The new project-ResearchWeb-is headed up by Warwick Chief Planning Officer Tom Groves and entices Internet users to complete survey information by offering them incentives in banner ads.
Mr. Groves said he began talks with Infoseek and Macro last fall, then after "a lot of logistics" tested the first banner survey this spring. That first test-which was based on a travel survey-was done on what Mr. Groves called a pro bono basis to determine if the research method would work. New York-based Warwick designed a questionnaire and worked on the banner's art direction, Macro processed the data and Infoseek randomly posted the banners, which lured users with a $1,000 prize it gave away to one survey respondent.
CHEAPER, FASTER RESEARCH
The first survey was done over a four-day period with what Mr. Groves said were noteworthy results: 1.8 million exposures, 10,000 visits to the survey site, 5,000 completed questionnaires and 4,129 people who said they would be willing to be contacted again.
"It's cheaper, faster, more actionable, [and is available] 24 hours a day," said Mr. Groves of ResearchWeb's benefits over conventional mail and phone survey methods. "It builds critical mass quickly and inexpensively," he said.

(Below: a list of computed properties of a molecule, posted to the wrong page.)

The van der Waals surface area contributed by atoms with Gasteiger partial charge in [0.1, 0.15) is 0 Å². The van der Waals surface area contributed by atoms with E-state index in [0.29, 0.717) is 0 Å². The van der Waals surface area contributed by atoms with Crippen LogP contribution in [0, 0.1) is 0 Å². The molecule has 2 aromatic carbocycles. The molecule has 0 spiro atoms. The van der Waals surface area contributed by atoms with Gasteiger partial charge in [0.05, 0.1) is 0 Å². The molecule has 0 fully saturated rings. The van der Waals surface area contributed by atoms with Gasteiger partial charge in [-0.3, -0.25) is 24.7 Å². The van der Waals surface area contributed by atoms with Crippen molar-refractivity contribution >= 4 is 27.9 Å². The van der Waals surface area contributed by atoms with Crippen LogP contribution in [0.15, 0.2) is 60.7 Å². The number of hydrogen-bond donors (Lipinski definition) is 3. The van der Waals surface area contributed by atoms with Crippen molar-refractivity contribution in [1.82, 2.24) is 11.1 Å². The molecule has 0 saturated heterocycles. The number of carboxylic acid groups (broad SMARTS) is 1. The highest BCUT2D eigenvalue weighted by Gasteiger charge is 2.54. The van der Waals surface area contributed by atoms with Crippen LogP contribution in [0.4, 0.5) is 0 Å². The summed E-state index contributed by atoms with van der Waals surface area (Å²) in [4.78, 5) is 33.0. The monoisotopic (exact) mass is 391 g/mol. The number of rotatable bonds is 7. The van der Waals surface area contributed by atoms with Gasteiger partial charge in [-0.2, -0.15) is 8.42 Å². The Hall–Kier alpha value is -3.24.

Mr. Groves said the first test of ResearchWeb included an estimated 117 countries and had a 20% to 25% response rate. He added that with traditional research methods, "It would take months and months to build up that large of a sample."
Mr. Groves stressed that another major benefit of ResearchWeb is that a large percentage of survey respondents are willing to be contacted again in the future. "It creates in three to four days a panel of people who are willing to be recontacted," said Mr. Groves.
He added these new findings will help Warwick "parcel out the panel and custom design" research segments for its clients.
CONSUMERS GETTING WEARY
Melissa Bane, senior analyst at Yankee Group, said that companies must be careful not to overwhelm users when collecting data.
"With a lot of these direct marketing plans, consumers are beginning to get weary," she said, adding that the agency and its partners must also be sensitive to consumer privacy issues.
Clients are just now being introduced to ResearchWeb, although none yet are